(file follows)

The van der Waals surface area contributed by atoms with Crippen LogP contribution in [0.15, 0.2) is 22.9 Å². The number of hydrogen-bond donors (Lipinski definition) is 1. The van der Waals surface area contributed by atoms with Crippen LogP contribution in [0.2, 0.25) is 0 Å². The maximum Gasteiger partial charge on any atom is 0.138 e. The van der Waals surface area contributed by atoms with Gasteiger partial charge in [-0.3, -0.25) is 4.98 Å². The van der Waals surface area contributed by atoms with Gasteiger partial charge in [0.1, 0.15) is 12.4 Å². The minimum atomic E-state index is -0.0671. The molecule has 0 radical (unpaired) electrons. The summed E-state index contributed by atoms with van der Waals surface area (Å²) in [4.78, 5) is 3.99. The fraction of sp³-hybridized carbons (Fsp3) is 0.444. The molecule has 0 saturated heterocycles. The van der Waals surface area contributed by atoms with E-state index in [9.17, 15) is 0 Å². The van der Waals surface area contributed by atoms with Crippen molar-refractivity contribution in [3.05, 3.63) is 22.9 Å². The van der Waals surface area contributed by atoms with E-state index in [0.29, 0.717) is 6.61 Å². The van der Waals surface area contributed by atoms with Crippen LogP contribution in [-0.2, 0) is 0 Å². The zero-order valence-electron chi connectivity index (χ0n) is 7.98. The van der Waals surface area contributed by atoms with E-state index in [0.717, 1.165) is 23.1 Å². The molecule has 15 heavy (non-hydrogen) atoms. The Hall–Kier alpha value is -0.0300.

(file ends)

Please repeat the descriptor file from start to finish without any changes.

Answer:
The van der Waals surface area contributed by atoms with Crippen LogP contribution in [0.15, 0.2) is 22.9 Å². The number of hydrogen-bond donors (Lipinski definition) is 1. The van der Waals surface area contributed by atoms with Crippen LogP contribution in [0.2, 0.25) is 0 Å². The maximum Gasteiger partial charge on any atom is 0.138 e. The van der Waals surface area contributed by atoms with Gasteiger partial charge in [-0.3, -0.25) is 4.98 Å². The van der Waals surface area contributed by atoms with Gasteiger partial charge in [0.1, 0.15) is 12.4 Å². The minimum atomic E-state index is -0.0671. The molecule has 0 radical (unpaired) electrons. The summed E-state index contributed by atoms with van der Waals surface area (Å²) in [4.78, 5) is 3.99. The fraction of sp³-hybridized carbons (Fsp3) is 0.444. The molecule has 0 saturated heterocycles. The van der Waals surface area contributed by atoms with E-state index in [9.17, 15) is 0 Å². The van der Waals surface area contributed by atoms with Crippen molar-refractivity contribution in [3.05, 3.63) is 22.9 Å². The van der Waals surface area contributed by atoms with E-state index in [0.29, 0.717) is 6.61 Å². The van der Waals surface area contributed by atoms with Crippen LogP contribution in [-0.2, 0) is 0 Å². The zero-order valence-electron chi connectivity index (χ0n) is 7.98. The van der Waals surface area contributed by atoms with E-state index in [0.717, 1.165) is 23.1 Å². The molecule has 15 heavy (non-hydrogen) atoms. The Hall–Kier alpha value is -0.0300.